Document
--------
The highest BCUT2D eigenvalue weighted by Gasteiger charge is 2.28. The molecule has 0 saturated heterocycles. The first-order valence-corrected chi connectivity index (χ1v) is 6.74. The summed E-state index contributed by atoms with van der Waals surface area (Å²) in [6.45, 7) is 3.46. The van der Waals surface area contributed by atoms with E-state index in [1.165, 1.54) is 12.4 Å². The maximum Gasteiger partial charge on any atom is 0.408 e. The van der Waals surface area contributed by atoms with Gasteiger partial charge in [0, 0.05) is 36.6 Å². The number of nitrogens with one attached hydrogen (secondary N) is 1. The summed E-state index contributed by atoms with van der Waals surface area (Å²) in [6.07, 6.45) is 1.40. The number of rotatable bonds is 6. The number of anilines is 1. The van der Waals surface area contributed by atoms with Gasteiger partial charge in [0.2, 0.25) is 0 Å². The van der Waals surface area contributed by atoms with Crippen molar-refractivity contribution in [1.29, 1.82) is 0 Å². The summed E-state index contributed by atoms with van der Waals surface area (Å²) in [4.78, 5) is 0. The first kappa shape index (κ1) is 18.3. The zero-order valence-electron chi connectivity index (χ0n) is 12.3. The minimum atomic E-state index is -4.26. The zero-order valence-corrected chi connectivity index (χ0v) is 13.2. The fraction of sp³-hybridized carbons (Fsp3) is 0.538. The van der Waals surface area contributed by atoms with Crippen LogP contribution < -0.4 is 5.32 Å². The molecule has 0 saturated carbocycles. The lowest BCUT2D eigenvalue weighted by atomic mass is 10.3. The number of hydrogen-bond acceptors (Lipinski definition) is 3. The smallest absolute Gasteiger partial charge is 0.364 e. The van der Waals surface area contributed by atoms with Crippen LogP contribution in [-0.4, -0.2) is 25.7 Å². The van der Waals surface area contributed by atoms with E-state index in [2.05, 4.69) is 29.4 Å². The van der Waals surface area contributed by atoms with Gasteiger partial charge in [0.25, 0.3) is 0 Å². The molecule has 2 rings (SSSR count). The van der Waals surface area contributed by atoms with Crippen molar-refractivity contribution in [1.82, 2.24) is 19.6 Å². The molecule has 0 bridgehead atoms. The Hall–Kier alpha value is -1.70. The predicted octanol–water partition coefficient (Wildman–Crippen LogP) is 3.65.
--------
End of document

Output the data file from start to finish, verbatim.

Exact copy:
The highest BCUT2D eigenvalue weighted by Gasteiger charge is 2.28. The molecule has 0 saturated heterocycles. The first-order valence-corrected chi connectivity index (χ1v) is 6.74. The summed E-state index contributed by atoms with van der Waals surface area (Å²) in [6.45, 7) is 3.46. The van der Waals surface area contributed by atoms with E-state index in [1.165, 1.54) is 12.4 Å². The maximum Gasteiger partial charge on any atom is 0.408 e. The van der Waals surface area contributed by atoms with Gasteiger partial charge in [0, 0.05) is 36.6 Å². The number of nitrogens with one attached hydrogen (secondary N) is 1. The summed E-state index contributed by atoms with van der Waals surface area (Å²) in [6.07, 6.45) is 1.40. The number of rotatable bonds is 6. The number of anilines is 1. The van der Waals surface area contributed by atoms with Gasteiger partial charge in [0.2, 0.25) is 0 Å². The van der Waals surface area contributed by atoms with Crippen molar-refractivity contribution in [1.29, 1.82) is 0 Å². The summed E-state index contributed by atoms with van der Waals surface area (Å²) in [4.78, 5) is 0. The first kappa shape index (κ1) is 18.3. The zero-order valence-electron chi connectivity index (χ0n) is 12.3. The minimum atomic E-state index is -4.26. The zero-order valence-corrected chi connectivity index (χ0v) is 13.2. The fraction of sp³-hybridized carbons (Fsp3) is 0.538. The van der Waals surface area contributed by atoms with Crippen LogP contribution < -0.4 is 5.32 Å². The molecule has 0 saturated carbocycles. The lowest BCUT2D eigenvalue weighted by atomic mass is 10.3. The number of hydrogen-bond acceptors (Lipinski definition) is 3. The smallest absolute Gasteiger partial charge is 0.364 e. The van der Waals surface area contributed by atoms with Crippen LogP contribution in [-0.4, -0.2) is 25.7 Å². The van der Waals surface area contributed by atoms with E-state index in [2.05, 4.69) is 29.4 Å². The van der Waals surface area contributed by atoms with Gasteiger partial charge in [0.25, 0.3) is 0 Å². The molecule has 2 rings (SSSR count). The van der Waals surface area contributed by atoms with Crippen molar-refractivity contribution in [1.82, 2.24) is 19.6 Å². The molecule has 0 bridgehead atoms. The Hall–Kier alpha value is -1.70. The predicted octanol–water partition coefficient (Wildman–Crippen LogP) is 3.65.